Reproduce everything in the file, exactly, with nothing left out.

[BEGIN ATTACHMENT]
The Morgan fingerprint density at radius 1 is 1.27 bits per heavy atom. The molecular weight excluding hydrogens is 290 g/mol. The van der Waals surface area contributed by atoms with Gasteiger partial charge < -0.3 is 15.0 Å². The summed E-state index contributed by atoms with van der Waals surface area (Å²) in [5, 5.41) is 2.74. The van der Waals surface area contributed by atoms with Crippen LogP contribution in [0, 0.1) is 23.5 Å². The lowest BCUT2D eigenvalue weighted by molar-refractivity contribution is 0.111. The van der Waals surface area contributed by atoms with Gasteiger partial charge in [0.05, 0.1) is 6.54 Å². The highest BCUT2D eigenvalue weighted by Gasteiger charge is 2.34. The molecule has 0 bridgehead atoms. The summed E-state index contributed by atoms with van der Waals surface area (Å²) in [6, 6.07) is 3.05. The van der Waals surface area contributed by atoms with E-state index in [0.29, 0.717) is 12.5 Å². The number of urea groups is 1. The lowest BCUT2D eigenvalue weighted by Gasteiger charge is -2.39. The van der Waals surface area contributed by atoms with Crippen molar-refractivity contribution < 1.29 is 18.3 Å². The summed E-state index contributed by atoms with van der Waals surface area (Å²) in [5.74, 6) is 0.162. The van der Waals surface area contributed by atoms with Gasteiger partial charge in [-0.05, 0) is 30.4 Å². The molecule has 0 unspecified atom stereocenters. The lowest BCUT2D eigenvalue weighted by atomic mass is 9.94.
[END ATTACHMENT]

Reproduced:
The Morgan fingerprint density at radius 1 is 1.27 bits per heavy atom. The molecular weight excluding hydrogens is 290 g/mol. The van der Waals surface area contributed by atoms with Gasteiger partial charge < -0.3 is 15.0 Å². The summed E-state index contributed by atoms with van der Waals surface area (Å²) in [5, 5.41) is 2.74. The van der Waals surface area contributed by atoms with Crippen LogP contribution in [0, 0.1) is 23.5 Å². The lowest BCUT2D eigenvalue weighted by molar-refractivity contribution is 0.111. The van der Waals surface area contributed by atoms with Gasteiger partial charge in [0.05, 0.1) is 6.54 Å². The highest BCUT2D eigenvalue weighted by Gasteiger charge is 2.34. The molecule has 0 bridgehead atoms. The summed E-state index contributed by atoms with van der Waals surface area (Å²) in [6, 6.07) is 3.05. The van der Waals surface area contributed by atoms with E-state index in [0.29, 0.717) is 12.5 Å². The number of urea groups is 1. The lowest BCUT2D eigenvalue weighted by Gasteiger charge is -2.39. The van der Waals surface area contributed by atoms with Crippen molar-refractivity contribution < 1.29 is 18.3 Å². The summed E-state index contributed by atoms with van der Waals surface area (Å²) in [5.74, 6) is 0.162. The van der Waals surface area contributed by atoms with Gasteiger partial charge in [-0.05, 0) is 30.4 Å². The molecule has 0 unspecified atom stereocenters. The lowest BCUT2D eigenvalue weighted by atomic mass is 9.94.